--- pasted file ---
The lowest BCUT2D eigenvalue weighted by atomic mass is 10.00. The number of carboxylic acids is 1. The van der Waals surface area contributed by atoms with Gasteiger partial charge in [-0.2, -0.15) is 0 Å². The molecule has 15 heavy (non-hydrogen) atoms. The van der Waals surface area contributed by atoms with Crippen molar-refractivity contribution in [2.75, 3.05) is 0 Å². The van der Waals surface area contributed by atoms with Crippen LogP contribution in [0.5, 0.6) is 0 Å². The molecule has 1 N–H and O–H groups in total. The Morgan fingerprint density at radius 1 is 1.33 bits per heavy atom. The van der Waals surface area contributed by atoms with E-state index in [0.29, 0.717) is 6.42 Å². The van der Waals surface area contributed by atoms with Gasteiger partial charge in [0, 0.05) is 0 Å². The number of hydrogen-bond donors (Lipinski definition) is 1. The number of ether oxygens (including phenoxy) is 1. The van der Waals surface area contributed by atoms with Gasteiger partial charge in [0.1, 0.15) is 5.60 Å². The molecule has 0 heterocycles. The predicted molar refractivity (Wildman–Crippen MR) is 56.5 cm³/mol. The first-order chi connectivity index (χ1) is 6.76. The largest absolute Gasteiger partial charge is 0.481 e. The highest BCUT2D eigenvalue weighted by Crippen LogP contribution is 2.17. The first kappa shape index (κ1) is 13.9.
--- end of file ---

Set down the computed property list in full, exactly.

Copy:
The lowest BCUT2D eigenvalue weighted by atomic mass is 10.00. The number of carboxylic acids is 1. The van der Waals surface area contributed by atoms with Gasteiger partial charge in [-0.2, -0.15) is 0 Å². The molecule has 15 heavy (non-hydrogen) atoms. The van der Waals surface area contributed by atoms with Crippen molar-refractivity contribution in [2.75, 3.05) is 0 Å². The van der Waals surface area contributed by atoms with Crippen LogP contribution in [0.5, 0.6) is 0 Å². The molecule has 1 N–H and O–H groups in total. The Morgan fingerprint density at radius 1 is 1.33 bits per heavy atom. The van der Waals surface area contributed by atoms with E-state index in [0.29, 0.717) is 6.42 Å². The van der Waals surface area contributed by atoms with Gasteiger partial charge in [0, 0.05) is 0 Å². The number of hydrogen-bond donors (Lipinski definition) is 1. The number of ether oxygens (including phenoxy) is 1. The van der Waals surface area contributed by atoms with Gasteiger partial charge in [0.1, 0.15) is 5.60 Å². The molecule has 0 heterocycles. The predicted molar refractivity (Wildman–Crippen MR) is 56.5 cm³/mol. The first-order chi connectivity index (χ1) is 6.76. The largest absolute Gasteiger partial charge is 0.481 e. The highest BCUT2D eigenvalue weighted by Crippen LogP contribution is 2.17. The first kappa shape index (κ1) is 13.9.